Argentina comes from the Latin word for silver. It refers to the silvery hairs that cover the leaves of the species.The country of Argentina derives its name from the silver that was shipped down the silver river (Rio de la Plata) from the Potosi silver mines in Bolivia (Wikipedia contributors).
There are 10 existing populations and most of them are of good to excellent quality. There are 10 historical populations.
There is not enough recent information to evaluate short-term trends.
There are about as many existing populations as they were historical populations so species has remained stable over time. Future trends may be downward as Phragmites populations expand.
This plant occurs in salt marshes often invaded by Phragmites.
Control Phragmites invasions in the salt marshes where it exists and prevent new incursions. Natural buffers should be established around the salt marshes to decrease pollution runoff and other direct human disturbances.
Habitat studies should be performed to discover why plants prefer some salt marshes over others and why they may be distributed in only a small portion of the marsh.
In New York, coastal silverweed is known from coastal wetlands including salt marshes, brackish tidal marshes, and the shores of coastal salt ponds (New York Natural Heritage Program 2010). Wet, sandy seacoasts, commonly in brackish soil (Gleason and Cronquist 1991).
This salt marsh plant occurs on the eastern end of Long Island with a few historical records on the western end that are now considered extirpated.
This is an arctic species of northern Canada and Alaska that extends down the east coast of the US from Maine to Long Island.
Coastal silverweed is a creeping perennial herb species. It spreads by long stolons which root at the nodes, producing new leafy stems. The leaves are pinnately compound, with leaflets up to 4 cm long with long, sharp teeth and undersides covered with dense silvery tomentose hairs. The stolons, pedicels, and axes of the leaves are covered with long, silky hairs. The flowers are 1.5 to 2.5 cm across, with 5 yellow petals, and are solitary on erect pedicels from the leaf axils or the nodes of the stolons. The fruits are clusters of achenes 1.5 to 2.0 mm long and flattened laterally (Gleason and Cronquist 1991, Haines 1998).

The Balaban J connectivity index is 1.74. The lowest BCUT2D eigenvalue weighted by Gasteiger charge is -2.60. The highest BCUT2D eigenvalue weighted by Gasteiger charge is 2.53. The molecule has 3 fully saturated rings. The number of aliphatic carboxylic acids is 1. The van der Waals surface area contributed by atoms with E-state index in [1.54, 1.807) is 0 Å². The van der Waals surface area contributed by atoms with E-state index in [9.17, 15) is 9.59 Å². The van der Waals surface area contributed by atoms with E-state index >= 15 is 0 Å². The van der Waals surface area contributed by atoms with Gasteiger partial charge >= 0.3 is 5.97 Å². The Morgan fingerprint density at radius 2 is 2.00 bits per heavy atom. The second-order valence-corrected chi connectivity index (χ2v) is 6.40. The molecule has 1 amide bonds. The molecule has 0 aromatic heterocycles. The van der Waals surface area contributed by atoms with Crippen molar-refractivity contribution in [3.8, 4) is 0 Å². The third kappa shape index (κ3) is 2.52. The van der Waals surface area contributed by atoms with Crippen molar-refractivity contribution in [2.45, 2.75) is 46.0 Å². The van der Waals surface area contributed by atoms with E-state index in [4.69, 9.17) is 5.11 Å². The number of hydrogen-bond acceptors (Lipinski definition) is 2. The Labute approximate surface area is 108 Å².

Coastal Silverweed is best determined when in fruit, but flowering or vegetative specimens may also be identified.
Argentina egedii ssp. groenlandica is closely related to Argentina anserina. A. anserina differs by having the undersides of the leaves covered with long silky hairs (covering up the short gray-silvery tomentose hairs) and achenes about equally as thick as wide and deeply grooved on one side, while A. edgedii ssp. groenlandica has silky hairs on the veins only (underside of the leaves still tomentose) and flattened achenes rounded or with a shallow groove (Gleason and Cronquist 1991).
A. egedii ssp. groenlandica is the only subspecies in New York. Potentilla argentea (Silvery Cinquefoil) is a related species which also has leaves silvery tomentose on the underside, but its leaves are palmately compound.
Coastal Silverweed flowers from mid-June to mid-August and fruits during August and September.
The time of year you would expect to find Coastal Silverweed flowering and fruiting in New York.
Potentilla anserina ssp. pacifica (T.J. Howell) Rousi
Subspecies egedii is a northern sp. that does not occur in NY. Our plants are ssp. groenlandicum.
Gleason, Henry A. and A. Cronquist. 1991. Manual of Vascular Plants of Northeastern United States and Adjacent Canada. The New York Botanical Garden, Bronx, New York. 910 pp.
Fernald, M. L. 1950. Gray's manual of botany. 8th edition. Corrected printing (1970). D. Van Nostrand Company, New York. 1632 pp.
Holmgren, Noel. 1998. The Illustrated Companion to Gleason and Cronquist's Manual. Illustrations of the Vascular Plants of Northeastern United States and Adjacent Canada. The New York Botanical Garden, Bronx, New York.
Mitchell, Richard S. and Gordon C. Tucker. 1997. Revised Checklist of New York State Plants. Contributions to a Flora of New York State. Checklist IV. Bulletin No. 490. New York State Museum. Albany, NY. 400 pp.
New York Natural Heritage Program. 2010. Biotics database. New York Natural Heritage Program. New York State Department of Environmental Conservation. Albany, NY.
New York Natural Heritage Program. 2019. New York Natural Heritage Program Databases. Albany, NY.
Weldy, T. and D. Werier. 2010. New York flora atlas. [S.M. Landry, K.N. Campbell, and L.D. Mabe (original application development), Florida Center for Community Design and Research http://www.fccdr.usf.edu/. University of South Florida http://www.usf.edu/]. New York Flora Association http://www.nyflora.org/, Albany, New York
This guide was authored by: Richard M. Ring
Information for this guide was last updated on: February 22, 2012
Please cite this page as:
New York Natural Heritage Program. 2019. Online Conservation Guide for Potentilla anserina ssp. pacifica. Available from: https://guides.nynhp.org/coastal-silverweed/. Accessed January 17, 2019.